31 Dec 2019

Navy and military prepare for Australian bushfire evacuations

9:09 pm on 31 December 2019

Two people have been confirmed dead in New South Wales as authorities meet this evening to identify the best way to evacuate by sea those trapped at coastlines by deadly bushfires.

One person is missing in the region, presumed dead, while four people are also missing in Victoria.

Naval vessels, military helicopters and fixed-wing aircraft are being prepared for evacuations in Victoria at the request of the state government.

Fires have closed the Princes Highway in many locations in east Gippsland, and also between between Nowra and Bega in New South Wales, meaning people cannot get out of the regions by road.

Meanwhile, police have warned all telecommunications in New South Wales' south coast will be lost tonight.

Marine Rescue and Surf Life Saving members are meeting to map out the evacuation of people needing medical assistance at Bermagui in New South Wales.

It could involve ferrying people from the beach on inflatable rescue boats to Marine Rescue and Police craft waiting off-shore. An estimated 5000 people are sheltering at the Bermagui Surf Lifesaving Club, with record numbers also taking refuge at Tathra, Batemans Bay and Broulee surf clubs.

Surf lifesavers are providing first aid from oxygen cylinders because of heavy smoke and poor air quality.

Thousands of holidaymakers were forced to flee to beaches to escape the flames today.

Tathra, New South Wales as bush fires blaze nearby.

Tathra, New South Wales as bush fires blaze nearby. Photo: RNZ / Tess Brunton

RNZ reporter Tess Brunton is staying in the seaside village of Tathra, approximately 40km south of Cobargo, where a father and son died in a fire today that destroyed dozens of turn-of-the-century structures in the village.

Brunton, who had been holidaying in the region, said Tathra was on high alert.

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The scene from Tathra, with ash dropping from the sky, which has darkened with a foreboding orange glow. Photo: Tess Brunton

"There is that southerly [wind] change and we're not sure how far that fire will be pushed," Brunton said today.

She had packed a go-bag and her family had water tanks ready to defend the property if it came to it.

"At the moment we are told that it is okay to be in Tathra, but there's not going to be many options if the fire comes.

"There's not going to be many options for us to be able to evacuate.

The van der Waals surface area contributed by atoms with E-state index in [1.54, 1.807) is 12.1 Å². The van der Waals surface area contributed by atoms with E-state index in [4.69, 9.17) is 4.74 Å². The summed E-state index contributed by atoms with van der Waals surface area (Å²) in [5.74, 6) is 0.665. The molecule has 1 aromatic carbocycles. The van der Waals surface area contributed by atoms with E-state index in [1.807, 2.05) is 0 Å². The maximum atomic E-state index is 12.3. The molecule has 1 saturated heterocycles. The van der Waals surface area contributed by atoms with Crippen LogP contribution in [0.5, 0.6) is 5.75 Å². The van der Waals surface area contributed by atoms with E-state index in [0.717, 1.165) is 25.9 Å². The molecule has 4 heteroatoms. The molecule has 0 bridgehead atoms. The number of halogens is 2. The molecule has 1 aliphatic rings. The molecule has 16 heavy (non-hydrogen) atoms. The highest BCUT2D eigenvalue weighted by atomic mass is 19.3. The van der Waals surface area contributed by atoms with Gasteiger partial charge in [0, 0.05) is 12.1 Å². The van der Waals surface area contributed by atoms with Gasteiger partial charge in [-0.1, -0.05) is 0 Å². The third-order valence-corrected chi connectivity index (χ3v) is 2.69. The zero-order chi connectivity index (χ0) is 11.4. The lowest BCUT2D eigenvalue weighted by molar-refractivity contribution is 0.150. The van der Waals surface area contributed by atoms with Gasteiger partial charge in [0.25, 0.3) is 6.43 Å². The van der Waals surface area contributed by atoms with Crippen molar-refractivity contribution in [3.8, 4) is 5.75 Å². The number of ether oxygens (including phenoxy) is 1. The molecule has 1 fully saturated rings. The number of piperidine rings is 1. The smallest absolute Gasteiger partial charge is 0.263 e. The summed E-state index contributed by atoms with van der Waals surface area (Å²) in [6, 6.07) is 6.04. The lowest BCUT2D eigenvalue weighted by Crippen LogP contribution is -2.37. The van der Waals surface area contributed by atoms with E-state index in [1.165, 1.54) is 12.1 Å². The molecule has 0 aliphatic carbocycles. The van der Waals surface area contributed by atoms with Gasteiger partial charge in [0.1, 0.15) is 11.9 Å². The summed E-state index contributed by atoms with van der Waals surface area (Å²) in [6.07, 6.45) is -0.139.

"We don't know where exactly we'd go."

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Outside Tess Brunton's home. Photo: Tess Brunton

The village was usually a hotspot for tourists, but she said it was eerily quiet, with the only people there being residents and evacuees with nowhere else to go.

New South Wales Rural Fire Service Commissioner Shane Fitzsimmons said it was unsafe for police to get to locations affected by blazes. One person remains missing near Narooma.

A further four people are unaccounted for in the state of Victoria, the site of some of the fiercest recent fires. Forty-three structures, some of them homes, have been destroyed at Sarsfield and Buchan in East Gippsland.

A public cheer erupted from the jetty at the fire-beseiged coastal town of Mallacoota in Victoria, as the wind direction changed today.

The township turned red as fire ringed it, one of eight emergency bushfires burning in the state - most in East Gippsland.

The chief fire officer at the Country Fire Authority, Steve Warrington, said the wind change meant the fire had now bypassed the town.

Back at Tathra, Brunton said campervans and motorhomes had been parked at the beach all day, full of people who had left their homes.

At midday, the sky across the town had turned dark, with an orange glow.

The street lamps were on and the lights inside houses were needed so people could see.

Normally the home had views of the water, but Brunton said the only way she could tell they were at the beach was because of the sound of waves.

"There is thick smoke that is oppressively blanketing Tathra," she said.

To escape the heat, Brunton took a swim, but found the water was full of ash, as even more dropped around her.

"You felt ash in your eyes and you could taste it in your mouth."

Two years ago a fire ravaged the village. She hoped this wouldn't be a repeat.

"At the moment we're lucky. We're the lucky ones because we don't have fires at our door.

"We don't know how long that will last for and we're just hopeful," Brunton said.

There have been 11 confirmed casualties this bushfire season, which included the death of a volunteer firefighter on Monday, killed after his truck was blown over by strong winds.

Australia has been battling huge bushfires, mostly across its east coast, for several weeks. The blazes have destroyed more than 4 million hectares of land.

Some firefronts in Australia's south-east stretch more than 1000km (621 miles), pressuring the firefighting resources, especially in small towns.

- RNZ with Reuters

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